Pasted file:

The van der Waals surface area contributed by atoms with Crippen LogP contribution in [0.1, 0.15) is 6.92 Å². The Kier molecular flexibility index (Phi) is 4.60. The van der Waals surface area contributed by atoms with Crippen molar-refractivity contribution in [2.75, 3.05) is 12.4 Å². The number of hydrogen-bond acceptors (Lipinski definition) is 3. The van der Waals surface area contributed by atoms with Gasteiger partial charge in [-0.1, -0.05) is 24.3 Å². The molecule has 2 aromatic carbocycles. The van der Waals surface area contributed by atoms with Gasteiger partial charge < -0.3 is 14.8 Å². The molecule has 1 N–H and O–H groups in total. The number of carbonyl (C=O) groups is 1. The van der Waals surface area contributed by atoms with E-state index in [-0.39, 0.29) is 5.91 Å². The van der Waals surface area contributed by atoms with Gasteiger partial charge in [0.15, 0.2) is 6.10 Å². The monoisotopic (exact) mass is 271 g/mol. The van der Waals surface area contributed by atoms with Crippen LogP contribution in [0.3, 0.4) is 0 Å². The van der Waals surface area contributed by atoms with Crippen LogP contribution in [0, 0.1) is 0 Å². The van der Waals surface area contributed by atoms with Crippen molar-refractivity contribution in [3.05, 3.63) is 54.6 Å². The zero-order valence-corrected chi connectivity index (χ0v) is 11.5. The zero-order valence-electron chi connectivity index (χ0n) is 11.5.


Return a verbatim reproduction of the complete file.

The van der Waals surface area contributed by atoms with Crippen LogP contribution in [0.1, 0.15) is 6.92 Å². The Kier molecular flexibility index (Phi) is 4.60. The van der Waals surface area contributed by atoms with Crippen molar-refractivity contribution in [2.75, 3.05) is 12.4 Å². The number of hydrogen-bond acceptors (Lipinski definition) is 3. The van der Waals surface area contributed by atoms with Gasteiger partial charge in [-0.1, -0.05) is 24.3 Å². The molecule has 2 aromatic carbocycles. The van der Waals surface area contributed by atoms with Gasteiger partial charge < -0.3 is 14.8 Å². The molecule has 1 N–H and O–H groups in total. The number of carbonyl (C=O) groups is 1. The van der Waals surface area contributed by atoms with E-state index in [-0.39, 0.29) is 5.91 Å². The van der Waals surface area contributed by atoms with Gasteiger partial charge in [0.15, 0.2) is 6.10 Å². The monoisotopic (exact) mass is 271 g/mol. The van der Waals surface area contributed by atoms with Crippen LogP contribution in [0.3, 0.4) is 0 Å². The van der Waals surface area contributed by atoms with Crippen LogP contribution in [0, 0.1) is 0 Å². The van der Waals surface area contributed by atoms with Crippen molar-refractivity contribution in [3.05, 3.63) is 54.6 Å². The zero-order valence-corrected chi connectivity index (χ0v) is 11.5. The zero-order valence-electron chi connectivity index (χ0n) is 11.5.